Abolishing the Electoral College?


Via FiveThirtyEight, there’s an interesting article in the Wall Street Journal outlining efforts to effectively abolish the Electoral College in the US without changing the constitution.

This approach, called the National Popular Vote Interstate Compact, would see states pass legislation committing them to a binding agreement that they would cast all of their electoral votes for the winner of the national popular vote. The compact won’t come into effect until states which hold a majority of electoral votes have signed on. The WSJ article continues:

The debate hits full stride now in Colorado, a state that political analysts say presents a key test for the National Popular Vote project. So far, the states most receptive to doing away with the Electoral College have all been solidly Democratic — not the swing states that have been high-profile players in presidential elections.

But Colorado last year joined a small cluster of newly minted swing states that drew a disproportionate share of candidate visits and campaign spending. It will now help answer the question of whether swing states will take the leap.

As Nate Silver points out, only 50 EVs so far have been committed to the compact, and all the states who have passed the legislation or close to passing it have been very Democratic and very safe states when it comes to presidential elections.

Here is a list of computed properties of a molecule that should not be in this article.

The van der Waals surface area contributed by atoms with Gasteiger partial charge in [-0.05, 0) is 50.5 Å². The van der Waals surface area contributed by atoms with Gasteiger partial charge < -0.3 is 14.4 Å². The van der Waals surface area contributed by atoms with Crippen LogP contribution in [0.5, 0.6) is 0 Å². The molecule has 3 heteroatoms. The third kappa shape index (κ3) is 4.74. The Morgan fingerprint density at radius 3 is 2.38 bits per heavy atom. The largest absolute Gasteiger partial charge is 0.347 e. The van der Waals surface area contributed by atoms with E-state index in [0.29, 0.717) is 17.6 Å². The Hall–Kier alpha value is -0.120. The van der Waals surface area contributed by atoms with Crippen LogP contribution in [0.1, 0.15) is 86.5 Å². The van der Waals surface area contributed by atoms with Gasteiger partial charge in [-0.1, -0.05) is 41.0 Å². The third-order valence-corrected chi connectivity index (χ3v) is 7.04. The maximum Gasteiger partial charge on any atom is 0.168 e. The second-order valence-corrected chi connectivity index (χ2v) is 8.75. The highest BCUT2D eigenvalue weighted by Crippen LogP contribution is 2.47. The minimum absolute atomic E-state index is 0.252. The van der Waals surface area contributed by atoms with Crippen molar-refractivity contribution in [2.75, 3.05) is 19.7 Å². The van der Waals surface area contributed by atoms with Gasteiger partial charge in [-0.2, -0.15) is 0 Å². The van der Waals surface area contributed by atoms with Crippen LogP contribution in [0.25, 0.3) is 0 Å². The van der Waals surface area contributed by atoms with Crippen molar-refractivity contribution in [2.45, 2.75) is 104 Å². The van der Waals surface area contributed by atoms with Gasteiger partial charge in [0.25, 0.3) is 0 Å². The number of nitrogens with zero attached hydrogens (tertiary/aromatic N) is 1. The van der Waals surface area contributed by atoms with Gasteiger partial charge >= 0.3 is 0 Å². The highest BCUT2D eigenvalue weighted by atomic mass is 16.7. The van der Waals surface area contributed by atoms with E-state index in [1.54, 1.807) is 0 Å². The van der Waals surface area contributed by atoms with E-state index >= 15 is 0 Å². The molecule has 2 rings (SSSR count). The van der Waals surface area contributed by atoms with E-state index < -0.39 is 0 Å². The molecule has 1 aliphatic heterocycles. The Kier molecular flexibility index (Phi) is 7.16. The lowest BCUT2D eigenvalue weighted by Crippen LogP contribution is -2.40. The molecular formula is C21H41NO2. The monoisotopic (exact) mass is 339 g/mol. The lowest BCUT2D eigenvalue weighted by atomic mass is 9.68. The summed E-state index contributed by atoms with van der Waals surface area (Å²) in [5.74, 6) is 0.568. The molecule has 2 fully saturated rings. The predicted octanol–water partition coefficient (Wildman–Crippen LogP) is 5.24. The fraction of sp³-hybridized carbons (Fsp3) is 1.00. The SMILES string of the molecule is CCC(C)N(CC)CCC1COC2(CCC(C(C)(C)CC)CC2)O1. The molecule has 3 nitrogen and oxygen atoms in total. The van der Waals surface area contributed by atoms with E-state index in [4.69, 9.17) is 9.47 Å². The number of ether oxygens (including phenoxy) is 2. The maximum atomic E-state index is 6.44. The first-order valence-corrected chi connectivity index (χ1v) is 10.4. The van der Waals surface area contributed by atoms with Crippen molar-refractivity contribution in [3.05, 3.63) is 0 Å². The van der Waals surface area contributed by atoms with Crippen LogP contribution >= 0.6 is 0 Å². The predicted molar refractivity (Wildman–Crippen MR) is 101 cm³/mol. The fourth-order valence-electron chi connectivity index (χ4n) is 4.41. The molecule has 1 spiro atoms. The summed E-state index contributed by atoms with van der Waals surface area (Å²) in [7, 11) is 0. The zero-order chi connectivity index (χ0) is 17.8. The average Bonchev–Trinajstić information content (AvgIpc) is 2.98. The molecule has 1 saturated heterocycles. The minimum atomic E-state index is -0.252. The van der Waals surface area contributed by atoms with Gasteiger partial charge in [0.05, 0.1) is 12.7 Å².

Nate Silver further argues that there is a high hurdle to be jumped before any electoral college reform can gather enough steam to be passed:

What would it take for there to be a real chance of abolishing (or end-arounding, as the Compact seeks to do) the Electoral College? I think it would take two elections in relatively rapid succession in which there’s a popular:electoral split, particularly if these two elections are won by candidates of opposite parties. The memories of 2000 should linger for a few more cycles, and so if there’s another such occurrence before, say, 2020 or 2024, things could get very interesting.

Apart from the issues in getting it passed, the biggest barrier to electing the US President by popular vote is the current US system of election administration. Unlike the Australian Electoral Commission, elections are conducted on a very local level in the US, and votes are never counted across state boundaries. Indeed, there is no official record of the popular vote, it is simply tallied by media organisations based on state tallies of the popular vote.

In the case of an extremely close national vote, the issues that popped up in Florida in 2000 would take place on a massively expanded scale. On the other hand, a directly-elected presidency could be just the thing the USA needs to finally bring election administration completely under federal control.

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  1. Wouldn’t they be better off going the other way and agreeing to all allocate electoral college votes proportionately?